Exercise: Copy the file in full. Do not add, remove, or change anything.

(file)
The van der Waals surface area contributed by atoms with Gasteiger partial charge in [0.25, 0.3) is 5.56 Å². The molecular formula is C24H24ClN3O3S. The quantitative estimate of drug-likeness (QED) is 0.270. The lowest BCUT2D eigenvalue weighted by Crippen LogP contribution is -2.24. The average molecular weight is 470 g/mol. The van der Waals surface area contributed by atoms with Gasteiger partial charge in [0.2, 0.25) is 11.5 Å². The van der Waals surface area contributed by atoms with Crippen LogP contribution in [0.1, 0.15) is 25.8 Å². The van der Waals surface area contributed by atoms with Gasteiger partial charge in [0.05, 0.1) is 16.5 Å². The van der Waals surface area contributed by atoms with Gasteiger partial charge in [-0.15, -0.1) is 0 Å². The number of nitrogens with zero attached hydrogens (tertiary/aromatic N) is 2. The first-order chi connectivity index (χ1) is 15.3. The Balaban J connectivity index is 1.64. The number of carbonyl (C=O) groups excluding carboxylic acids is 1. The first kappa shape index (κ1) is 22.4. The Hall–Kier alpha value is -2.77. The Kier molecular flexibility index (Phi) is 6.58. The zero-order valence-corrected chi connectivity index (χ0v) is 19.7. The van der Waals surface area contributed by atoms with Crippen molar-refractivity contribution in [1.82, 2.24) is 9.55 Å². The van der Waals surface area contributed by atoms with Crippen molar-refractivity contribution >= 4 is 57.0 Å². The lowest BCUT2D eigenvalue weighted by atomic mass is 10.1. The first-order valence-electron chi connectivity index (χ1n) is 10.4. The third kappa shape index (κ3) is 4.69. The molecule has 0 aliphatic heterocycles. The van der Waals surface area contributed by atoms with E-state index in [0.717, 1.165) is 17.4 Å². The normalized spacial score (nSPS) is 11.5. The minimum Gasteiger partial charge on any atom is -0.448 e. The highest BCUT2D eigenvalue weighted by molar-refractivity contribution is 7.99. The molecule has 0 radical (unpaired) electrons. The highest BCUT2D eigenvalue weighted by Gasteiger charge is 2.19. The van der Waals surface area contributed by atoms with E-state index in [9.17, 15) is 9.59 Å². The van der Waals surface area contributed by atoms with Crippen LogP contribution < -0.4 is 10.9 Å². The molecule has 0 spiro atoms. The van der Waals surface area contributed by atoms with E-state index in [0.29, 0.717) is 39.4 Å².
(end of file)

The van der Waals surface area contributed by atoms with Gasteiger partial charge in [0.25, 0.3) is 5.56 Å². The molecular formula is C24H24ClN3O3S. The quantitative estimate of drug-likeness (QED) is 0.270. The lowest BCUT2D eigenvalue weighted by Crippen LogP contribution is -2.24. The average molecular weight is 470 g/mol. The van der Waals surface area contributed by atoms with Gasteiger partial charge in [0.2, 0.25) is 11.5 Å². The van der Waals surface area contributed by atoms with Crippen LogP contribution in [0.1, 0.15) is 25.8 Å². The van der Waals surface area contributed by atoms with Gasteiger partial charge in [0.05, 0.1) is 16.5 Å². The van der Waals surface area contributed by atoms with Gasteiger partial charge in [-0.15, -0.1) is 0 Å². The number of nitrogens with zero attached hydrogens (tertiary/aromatic N) is 2. The first-order chi connectivity index (χ1) is 15.3. The Balaban J connectivity index is 1.64. The number of carbonyl (C=O) groups excluding carboxylic acids is 1. The first kappa shape index (κ1) is 22.4. The Hall–Kier alpha value is -2.77. The Kier molecular flexibility index (Phi) is 6.58. The zero-order valence-corrected chi connectivity index (χ0v) is 19.7. The van der Waals surface area contributed by atoms with Crippen molar-refractivity contribution in [1.82, 2.24) is 9.55 Å². The van der Waals surface area contributed by atoms with Crippen molar-refractivity contribution >= 4 is 57.0 Å². The lowest BCUT2D eigenvalue weighted by atomic mass is 10.1. The first-order valence-electron chi connectivity index (χ1n) is 10.4. The third kappa shape index (κ3) is 4.69. The molecule has 0 aliphatic heterocycles. The van der Waals surface area contributed by atoms with E-state index in [0.717, 1.165) is 17.4 Å². The normalized spacial score (nSPS) is 11.5. The minimum Gasteiger partial charge on any atom is -0.448 e. The highest BCUT2D eigenvalue weighted by molar-refractivity contribution is 7.99. The molecule has 0 radical (unpaired) electrons. The highest BCUT2D eigenvalue weighted by Gasteiger charge is 2.19. The van der Waals surface area contributed by atoms with E-state index in [9.17, 15) is 9.59 Å². The van der Waals surface area contributed by atoms with Crippen LogP contribution < -0.4 is 10.9 Å². The molecule has 0 spiro atoms. The van der Waals surface area contributed by atoms with E-state index in [0.29, 0.717) is 39.4 Å².